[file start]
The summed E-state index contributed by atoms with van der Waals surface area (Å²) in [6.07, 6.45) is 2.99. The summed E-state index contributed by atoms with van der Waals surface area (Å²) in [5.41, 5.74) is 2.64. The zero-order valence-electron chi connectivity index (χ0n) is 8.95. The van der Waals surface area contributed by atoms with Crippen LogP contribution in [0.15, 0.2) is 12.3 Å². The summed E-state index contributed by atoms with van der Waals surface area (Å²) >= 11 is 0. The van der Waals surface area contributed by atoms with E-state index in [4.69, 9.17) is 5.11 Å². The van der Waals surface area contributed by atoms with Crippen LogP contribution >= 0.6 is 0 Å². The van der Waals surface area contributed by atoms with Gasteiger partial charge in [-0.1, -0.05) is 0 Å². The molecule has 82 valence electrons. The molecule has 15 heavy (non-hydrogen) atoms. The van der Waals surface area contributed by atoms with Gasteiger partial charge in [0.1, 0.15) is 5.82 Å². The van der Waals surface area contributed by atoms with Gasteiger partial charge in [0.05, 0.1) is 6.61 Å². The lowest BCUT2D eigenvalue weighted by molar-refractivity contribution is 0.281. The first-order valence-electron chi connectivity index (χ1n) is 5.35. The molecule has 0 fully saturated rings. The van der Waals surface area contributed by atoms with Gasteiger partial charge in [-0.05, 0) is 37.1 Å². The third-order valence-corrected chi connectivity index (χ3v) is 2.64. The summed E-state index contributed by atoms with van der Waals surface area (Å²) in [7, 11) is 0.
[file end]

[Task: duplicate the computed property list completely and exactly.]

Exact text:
The summed E-state index contributed by atoms with van der Waals surface area (Å²) in [6.07, 6.45) is 2.99. The summed E-state index contributed by atoms with van der Waals surface area (Å²) in [5.41, 5.74) is 2.64. The zero-order valence-electron chi connectivity index (χ0n) is 8.95. The van der Waals surface area contributed by atoms with Crippen LogP contribution in [0.15, 0.2) is 12.3 Å². The summed E-state index contributed by atoms with van der Waals surface area (Å²) >= 11 is 0. The van der Waals surface area contributed by atoms with E-state index in [4.69, 9.17) is 5.11 Å². The van der Waals surface area contributed by atoms with Crippen LogP contribution >= 0.6 is 0 Å². The van der Waals surface area contributed by atoms with Gasteiger partial charge in [-0.1, -0.05) is 0 Å². The molecule has 82 valence electrons. The molecule has 15 heavy (non-hydrogen) atoms. The van der Waals surface area contributed by atoms with Gasteiger partial charge in [0.1, 0.15) is 5.82 Å². The van der Waals surface area contributed by atoms with Gasteiger partial charge in [0.05, 0.1) is 6.61 Å². The lowest BCUT2D eigenvalue weighted by molar-refractivity contribution is 0.281. The first-order valence-electron chi connectivity index (χ1n) is 5.35. The molecule has 0 fully saturated rings. The van der Waals surface area contributed by atoms with Gasteiger partial charge in [-0.05, 0) is 37.1 Å². The third-order valence-corrected chi connectivity index (χ3v) is 2.64. The summed E-state index contributed by atoms with van der Waals surface area (Å²) in [7, 11) is 0.